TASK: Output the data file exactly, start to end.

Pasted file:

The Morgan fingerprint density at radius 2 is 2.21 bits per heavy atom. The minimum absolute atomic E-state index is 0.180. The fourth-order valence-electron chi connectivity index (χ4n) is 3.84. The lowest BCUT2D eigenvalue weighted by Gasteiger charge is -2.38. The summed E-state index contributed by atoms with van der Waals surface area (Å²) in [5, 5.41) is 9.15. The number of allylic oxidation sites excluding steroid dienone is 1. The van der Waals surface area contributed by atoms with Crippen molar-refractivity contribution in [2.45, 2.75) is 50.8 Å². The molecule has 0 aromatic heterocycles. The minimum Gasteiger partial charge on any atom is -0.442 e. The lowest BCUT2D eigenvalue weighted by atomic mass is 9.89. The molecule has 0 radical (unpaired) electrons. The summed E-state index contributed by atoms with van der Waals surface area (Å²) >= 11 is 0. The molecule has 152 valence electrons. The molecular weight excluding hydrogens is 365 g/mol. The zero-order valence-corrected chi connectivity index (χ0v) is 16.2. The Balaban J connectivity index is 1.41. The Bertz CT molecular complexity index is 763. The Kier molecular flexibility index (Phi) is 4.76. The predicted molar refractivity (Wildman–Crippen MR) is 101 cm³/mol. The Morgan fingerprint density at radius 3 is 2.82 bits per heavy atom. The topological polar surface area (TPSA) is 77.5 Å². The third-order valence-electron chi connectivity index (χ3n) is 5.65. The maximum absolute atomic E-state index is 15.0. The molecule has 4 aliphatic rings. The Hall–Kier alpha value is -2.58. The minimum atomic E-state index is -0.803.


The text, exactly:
The Morgan fingerprint density at radius 2 is 2.21 bits per heavy atom. The minimum absolute atomic E-state index is 0.180. The fourth-order valence-electron chi connectivity index (χ4n) is 3.84. The lowest BCUT2D eigenvalue weighted by Gasteiger charge is -2.38. The summed E-state index contributed by atoms with van der Waals surface area (Å²) in [5, 5.41) is 9.15. The number of allylic oxidation sites excluding steroid dienone is 1. The van der Waals surface area contributed by atoms with Crippen molar-refractivity contribution in [2.45, 2.75) is 50.8 Å². The molecule has 0 aromatic heterocycles. The minimum Gasteiger partial charge on any atom is -0.442 e. The lowest BCUT2D eigenvalue weighted by atomic mass is 9.89. The molecule has 0 radical (unpaired) electrons. The summed E-state index contributed by atoms with van der Waals surface area (Å²) >= 11 is 0. The molecule has 152 valence electrons. The molecular weight excluding hydrogens is 365 g/mol. The zero-order valence-corrected chi connectivity index (χ0v) is 16.2. The Balaban J connectivity index is 1.41. The Bertz CT molecular complexity index is 763. The Kier molecular flexibility index (Phi) is 4.76. The predicted molar refractivity (Wildman–Crippen MR) is 101 cm³/mol. The Morgan fingerprint density at radius 3 is 2.82 bits per heavy atom. The topological polar surface area (TPSA) is 77.5 Å². The third-order valence-electron chi connectivity index (χ3n) is 5.65. The maximum absolute atomic E-state index is 15.0. The molecule has 4 aliphatic rings. The Hall–Kier alpha value is -2.58. The minimum atomic E-state index is -0.803.